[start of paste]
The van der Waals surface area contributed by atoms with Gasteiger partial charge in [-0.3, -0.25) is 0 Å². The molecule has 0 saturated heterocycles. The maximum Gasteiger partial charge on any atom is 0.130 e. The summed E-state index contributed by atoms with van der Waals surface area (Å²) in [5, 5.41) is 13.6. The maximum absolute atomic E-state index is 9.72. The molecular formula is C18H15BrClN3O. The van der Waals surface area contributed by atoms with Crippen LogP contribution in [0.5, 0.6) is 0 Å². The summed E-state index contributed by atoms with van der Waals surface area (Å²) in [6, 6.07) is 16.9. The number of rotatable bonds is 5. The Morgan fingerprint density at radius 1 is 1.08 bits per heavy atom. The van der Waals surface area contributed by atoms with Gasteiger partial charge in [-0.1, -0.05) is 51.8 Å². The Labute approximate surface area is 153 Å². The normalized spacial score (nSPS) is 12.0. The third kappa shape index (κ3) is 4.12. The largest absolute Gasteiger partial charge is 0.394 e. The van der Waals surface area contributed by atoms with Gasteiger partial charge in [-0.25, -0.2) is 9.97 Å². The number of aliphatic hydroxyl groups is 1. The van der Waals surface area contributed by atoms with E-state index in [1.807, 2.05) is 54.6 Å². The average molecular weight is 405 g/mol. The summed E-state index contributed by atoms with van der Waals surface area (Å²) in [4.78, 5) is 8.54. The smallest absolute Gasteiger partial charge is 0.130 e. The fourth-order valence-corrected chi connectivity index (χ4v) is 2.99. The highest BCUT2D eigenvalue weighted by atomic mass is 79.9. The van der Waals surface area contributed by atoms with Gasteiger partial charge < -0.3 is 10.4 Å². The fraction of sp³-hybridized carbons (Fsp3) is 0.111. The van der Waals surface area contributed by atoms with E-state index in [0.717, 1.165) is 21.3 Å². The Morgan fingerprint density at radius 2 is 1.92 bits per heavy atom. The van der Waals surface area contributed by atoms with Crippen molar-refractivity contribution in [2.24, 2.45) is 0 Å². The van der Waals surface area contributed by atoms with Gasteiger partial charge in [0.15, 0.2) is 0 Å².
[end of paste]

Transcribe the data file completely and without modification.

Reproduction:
The van der Waals surface area contributed by atoms with Gasteiger partial charge in [-0.3, -0.25) is 0 Å². The molecule has 0 saturated heterocycles. The maximum Gasteiger partial charge on any atom is 0.130 e. The summed E-state index contributed by atoms with van der Waals surface area (Å²) in [5, 5.41) is 13.6. The maximum absolute atomic E-state index is 9.72. The molecular formula is C18H15BrClN3O. The van der Waals surface area contributed by atoms with Crippen LogP contribution in [0.5, 0.6) is 0 Å². The summed E-state index contributed by atoms with van der Waals surface area (Å²) in [6, 6.07) is 16.9. The number of rotatable bonds is 5. The Morgan fingerprint density at radius 1 is 1.08 bits per heavy atom. The van der Waals surface area contributed by atoms with Gasteiger partial charge in [-0.1, -0.05) is 51.8 Å². The Labute approximate surface area is 153 Å². The normalized spacial score (nSPS) is 12.0. The third kappa shape index (κ3) is 4.12. The largest absolute Gasteiger partial charge is 0.394 e. The van der Waals surface area contributed by atoms with Gasteiger partial charge in [-0.25, -0.2) is 9.97 Å². The number of aliphatic hydroxyl groups is 1. The van der Waals surface area contributed by atoms with E-state index in [1.807, 2.05) is 54.6 Å². The average molecular weight is 405 g/mol. The summed E-state index contributed by atoms with van der Waals surface area (Å²) in [4.78, 5) is 8.54. The smallest absolute Gasteiger partial charge is 0.130 e. The fourth-order valence-corrected chi connectivity index (χ4v) is 2.99. The highest BCUT2D eigenvalue weighted by atomic mass is 79.9. The van der Waals surface area contributed by atoms with Gasteiger partial charge < -0.3 is 10.4 Å². The fraction of sp³-hybridized carbons (Fsp3) is 0.111. The van der Waals surface area contributed by atoms with E-state index in [0.717, 1.165) is 21.3 Å². The Morgan fingerprint density at radius 2 is 1.92 bits per heavy atom. The van der Waals surface area contributed by atoms with Crippen molar-refractivity contribution in [2.24, 2.45) is 0 Å². The van der Waals surface area contributed by atoms with Gasteiger partial charge in [0.15, 0.2) is 0 Å².